Friday, December 15, 2017


Government in Swaziland has closed down a newspaper after it fell foul of one of more than 30 laws in the kingdom restricting the media.

Swaziland Shopping, a newspaper aimed at businesses, was told to close because it did not conform to the Books and Newspapers Act 1963. The newspaper’s registration under the Act had been declined by the Swazi Ministry of Information, Communication and Technology (MICT).

Swaziland is ruled by King Mswati III, sub-Saharan Africa’s last absolute monarch. Political parties are banned from taking part in elections and groups advocating for democracy are banned under the Suppression of Terrorism Act.

The Swazi Observer, a newspaper in effect owned by the King, reported on Friday (15 December 2017), MICT said Swaziland Shopping had not submitted a raft of technical information, including profiles of the staff and their qualifications.

Media censorship in Swaziland is heavy. All broadcast media except one small under-resourced television station Channel S is state controlled. Channel S has publicly stated it would always support the King.

The Media Institute of Southern Africa once estimated there were more than 30 pieces of legislation in Swaziland to restrict operations of the media. They date back to before the present Swaziland Constitution came into effect in 2005. Although the Constitution allows for freedom of speech and the media none of these laws have been repealed.

Among the laws restricting media freedom are laws on national security and sedition. The Official Secrets Act, 1968 prohibits any person who holds office under the Government from communicating any code, password, sketch, plan, model, article, note, document or information to an unauthorised person. To convict a person under this Act, it is not necessary to prove that the accused was guilty of any particular act, but merely that “it appears, from the circumstances of the case or the conduct of the accused, that his purpose was a purpose prejudicial to the safety or interests of Swaziland”.

The Sedition and Subversive Activities Act, 1938 states that a speech or publication is seditious if it is intended to bring the king, his heirs, successors, or government into contempt or encourage hatred of them. The Act has been described as a ‘draconian piece of legislation, the primary purpose of which is to provide for the suppression and punishment of sedition, that is criticism of the king and the Swaziland government’.

Other laws are about content of newspapers and broadcasting stations. Criminal defamation remains part of Swaziland’s laws dating back to the Cape Libel Act, 1882 which made it an offence to publish a defamatory libel: that is to injure the reputation of a person and expose him or her to hatred, ridicule and contempt.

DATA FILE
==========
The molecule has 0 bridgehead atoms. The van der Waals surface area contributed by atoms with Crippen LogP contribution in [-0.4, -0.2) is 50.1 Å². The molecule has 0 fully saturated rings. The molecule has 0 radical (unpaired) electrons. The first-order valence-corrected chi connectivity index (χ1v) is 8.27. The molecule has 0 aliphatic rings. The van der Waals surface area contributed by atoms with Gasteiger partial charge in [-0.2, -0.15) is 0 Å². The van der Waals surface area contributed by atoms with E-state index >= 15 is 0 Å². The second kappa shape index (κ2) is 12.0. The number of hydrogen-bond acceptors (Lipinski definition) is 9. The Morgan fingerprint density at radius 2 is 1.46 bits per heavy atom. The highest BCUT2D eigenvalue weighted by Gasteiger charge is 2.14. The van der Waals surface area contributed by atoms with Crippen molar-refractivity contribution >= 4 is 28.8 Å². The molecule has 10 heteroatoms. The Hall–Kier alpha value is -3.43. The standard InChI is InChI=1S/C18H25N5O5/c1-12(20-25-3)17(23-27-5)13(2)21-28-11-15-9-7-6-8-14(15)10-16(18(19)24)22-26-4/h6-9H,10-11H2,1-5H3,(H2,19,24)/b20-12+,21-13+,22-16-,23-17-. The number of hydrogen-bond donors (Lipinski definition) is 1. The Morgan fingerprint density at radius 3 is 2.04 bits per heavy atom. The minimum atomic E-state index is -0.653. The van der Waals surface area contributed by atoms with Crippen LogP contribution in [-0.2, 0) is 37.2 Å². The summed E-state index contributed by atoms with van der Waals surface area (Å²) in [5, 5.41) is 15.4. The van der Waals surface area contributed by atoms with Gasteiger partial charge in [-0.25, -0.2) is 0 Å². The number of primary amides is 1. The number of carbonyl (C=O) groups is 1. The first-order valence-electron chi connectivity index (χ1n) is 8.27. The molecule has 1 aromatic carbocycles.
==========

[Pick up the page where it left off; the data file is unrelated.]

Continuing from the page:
Swaziland offers specific protection for the person of the Ndlovukati (Queen Mother). The Protection of the Person of the Ndlovukati Act, 1968 makes it an offence to bring into hatred or contempt, or incite disaffection or ill will or hostility against, the person of Ndlovukati.

Swaziland has no freedom of information legislation. The Official Secrets Act and other restrictive practices restrict the media in their efforts to obtain information and report freely on the activities of government. Access to information from the government and officials depends on goodwill and contacts rather than on any clearly established rules. 

The Obscene Publications Act, 1927 prohibits the importation, making, manufacture, production, sale, distribution, or public exposure of indecent or obscene material. No exemption is granted to material of an artistic, literary or scientific nature. The Act does not define what it means by the terms ‘indecent’ and ‘obscene’. 

Legislation also restricts reporting of law courts. The Magistrate’s Courts Act, 1939 grants magistrates the power to hold trials in camera or to exclude females, minors and the public generally in the interest of good order or public morals.  

The Proscribed Publications Act, 1968 is a particularly notorious piece of legislation impacting on the print media sector. It empowers the Minister for Public Service and Information to ban publications, if the publication is prejudicial or potentially prejudicial to the interests of defence, public safety, public order, public morality or public health. Two newly-established publications, the Guardian and the Nation, both with agendas critical of the government, were closed under this Act in 2001, although the Nation appealed the ban in the High Court and won its case and continues to publish, but the Guardian closed.

The Cinematograph Act, 1920 controls the making and public dissemination of films, and of pictures and placards relating to the films. The Act also prohibits films to be made of certain Swazi cultural occasions and celebrations namely the Incwala Day, the King’s Birthday, the Umhlanga (Reed Dance) and the Somhlolo (Independence Day) without the Minister’s written consent. The Minister has an unlimited discretion to grant or to refuse consent.

The Swaziland Television Authority Act, 1983 and the Swaziland Posts and Telecommunications Act, 1983 regulated television and resulted in a near-monopoly of state-controlled television and radio in Swaziland. The Board of the Swaziland Posts and Telecommunication Corporation has sole authority to issue broadcasting licences, which it hardly ever does. Consequently, there is only one commercial radio station (a Christian station that does not report news or current events) and no community stations.